The Snowdon Horseshoe
“The best ridge walk in southern Britain” is a bold claim, but the famous ‘Snowdon Horseshoe’ in North Wales has a strong justification for snagging the title. At 12km in length and with some 2000m of ascent, it’s a serious undertaking and you need to be a fit and experienced hill walker to take it on, but the real challenge comes in the form of Crib Goch (‘Red Ridge’) a knife-edge east-west traverse which requires the use of both hands and feet as it takes you to the summit of 1065-metre Crib-y-Ddysgl and eventually up to the walk’s high point of 1085-metre Yr Wyddfa – otherwise known as Snowdon.
If don't like like looking straight down drops of several hundred metres either side of your feet, Crib Goch is probably not for you – simply take one of the easier routes up Snowdon such as the Pyg Track or Miner’s Track, although this does mean you won’t be doing the Horseshoe route properly. If you do, then you're probably the sort of person who hates the new restaurant on Snowdon’s summit (is the top of Wales’ highest mountain really the place to pop in for a quick cappuccino?). But this is soon forgotten as you set off on the second leg of your adventure, along Y Lliwedd and yet more spectacular mountain panoramas before eventually descending to your start point at Pen-y-Pass car park.With winter almost upon us the Snowdon Horseshoe will become even more of an adventure – in snowy conditions you absolutely must know how to use crampons and ice axe to safely take on Crib Goch – but in these conditions this is undoubtedly one of the most exciting winter walks you’ll find in Britain.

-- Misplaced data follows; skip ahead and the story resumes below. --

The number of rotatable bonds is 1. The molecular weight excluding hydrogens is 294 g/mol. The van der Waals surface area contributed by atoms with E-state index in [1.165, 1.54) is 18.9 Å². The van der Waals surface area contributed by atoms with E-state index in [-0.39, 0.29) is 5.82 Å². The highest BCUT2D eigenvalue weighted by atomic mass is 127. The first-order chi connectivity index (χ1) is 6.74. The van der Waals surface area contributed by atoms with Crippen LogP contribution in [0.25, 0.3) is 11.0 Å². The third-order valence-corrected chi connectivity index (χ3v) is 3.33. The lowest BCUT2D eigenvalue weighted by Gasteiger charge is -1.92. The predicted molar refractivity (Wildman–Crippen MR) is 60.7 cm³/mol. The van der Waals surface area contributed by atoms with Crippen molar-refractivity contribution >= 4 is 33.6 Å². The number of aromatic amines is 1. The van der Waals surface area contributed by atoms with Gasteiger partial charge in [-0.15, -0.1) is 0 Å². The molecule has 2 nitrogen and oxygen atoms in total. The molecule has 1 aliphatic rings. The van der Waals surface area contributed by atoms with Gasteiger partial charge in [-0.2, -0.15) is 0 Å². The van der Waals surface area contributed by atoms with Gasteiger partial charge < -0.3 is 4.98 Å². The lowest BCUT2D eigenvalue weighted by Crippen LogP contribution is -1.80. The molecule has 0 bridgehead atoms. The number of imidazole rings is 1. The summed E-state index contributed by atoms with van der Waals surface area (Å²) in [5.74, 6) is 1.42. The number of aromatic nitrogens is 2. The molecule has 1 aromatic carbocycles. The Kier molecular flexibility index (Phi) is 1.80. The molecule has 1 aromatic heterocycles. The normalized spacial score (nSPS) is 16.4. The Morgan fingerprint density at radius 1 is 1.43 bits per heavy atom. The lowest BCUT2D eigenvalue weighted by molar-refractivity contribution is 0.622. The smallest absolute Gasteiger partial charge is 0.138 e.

PS You’ll be in need of a well-earned pint when you’ve completed this walk, so drive a couple of kilometres east down the A4086 to the famous Pen-y-Gwrd Hotel, which was the base for the 1953 Everest team whilst training for the first successful ascent of the world’s highest mountain. Check out the hotel’s photos and items of equipment from the expedition over your ale…
Best Places to stay near The Snowdon Horseshoe
Slate Mountain GlampingGwynedd, North Wales
The Slate Caverns, Blaenau Ffestiniog, Gwynedd LL41 3NB
Family-sized, hillside safari tents situated in one of Wales most historic tourist attractions in the spectacular heart of Snowdonia
Glamping in Gwynedd
Glamping in North Wales
Snowdonia Glamping HolidaysConwy, North Wales
Plas yn Rhos, Rhydlanfair, Betws-y-Coed, Conwy LL24 0SS
Private hillside glamping in the Conwy Valley, with exclusive use of two luxury shepherds' huts, including a wood-burning sauna
Glamping in Conwy
Glamping in North Wales